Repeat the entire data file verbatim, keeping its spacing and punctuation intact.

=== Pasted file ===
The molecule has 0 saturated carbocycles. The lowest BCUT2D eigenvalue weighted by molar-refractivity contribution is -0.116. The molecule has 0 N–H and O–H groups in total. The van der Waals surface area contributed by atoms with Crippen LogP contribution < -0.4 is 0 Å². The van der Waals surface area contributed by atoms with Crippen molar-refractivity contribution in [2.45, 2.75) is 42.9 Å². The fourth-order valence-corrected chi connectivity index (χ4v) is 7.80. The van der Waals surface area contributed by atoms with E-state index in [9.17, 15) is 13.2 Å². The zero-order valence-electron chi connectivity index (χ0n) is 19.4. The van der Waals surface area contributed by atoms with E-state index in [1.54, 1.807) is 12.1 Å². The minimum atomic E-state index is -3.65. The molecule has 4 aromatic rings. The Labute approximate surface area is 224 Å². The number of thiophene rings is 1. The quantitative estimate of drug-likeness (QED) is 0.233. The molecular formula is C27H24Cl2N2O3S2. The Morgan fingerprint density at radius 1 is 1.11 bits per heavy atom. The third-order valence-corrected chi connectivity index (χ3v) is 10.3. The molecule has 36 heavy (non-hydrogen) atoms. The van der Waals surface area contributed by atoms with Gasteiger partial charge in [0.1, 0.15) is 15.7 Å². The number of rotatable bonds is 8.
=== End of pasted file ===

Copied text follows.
The molecule has 0 saturated carbocycles. The lowest BCUT2D eigenvalue weighted by molar-refractivity contribution is -0.116. The molecule has 0 N–H and O–H groups in total. The van der Waals surface area contributed by atoms with Crippen LogP contribution < -0.4 is 0 Å². The van der Waals surface area contributed by atoms with Crippen molar-refractivity contribution in [2.45, 2.75) is 42.9 Å². The fourth-order valence-corrected chi connectivity index (χ4v) is 7.80. The van der Waals surface area contributed by atoms with E-state index in [9.17, 15) is 13.2 Å². The zero-order valence-electron chi connectivity index (χ0n) is 19.4. The van der Waals surface area contributed by atoms with E-state index in [1.54, 1.807) is 12.1 Å². The minimum atomic E-state index is -3.65. The molecule has 4 aromatic rings. The Labute approximate surface area is 224 Å². The number of thiophene rings is 1. The quantitative estimate of drug-likeness (QED) is 0.233. The molecular formula is C27H24Cl2N2O3S2. The Morgan fingerprint density at radius 1 is 1.11 bits per heavy atom. The third-order valence-corrected chi connectivity index (χ3v) is 10.3. The molecule has 36 heavy (non-hydrogen) atoms. The van der Waals surface area contributed by atoms with Gasteiger partial charge in [0.1, 0.15) is 15.7 Å². The number of rotatable bonds is 8.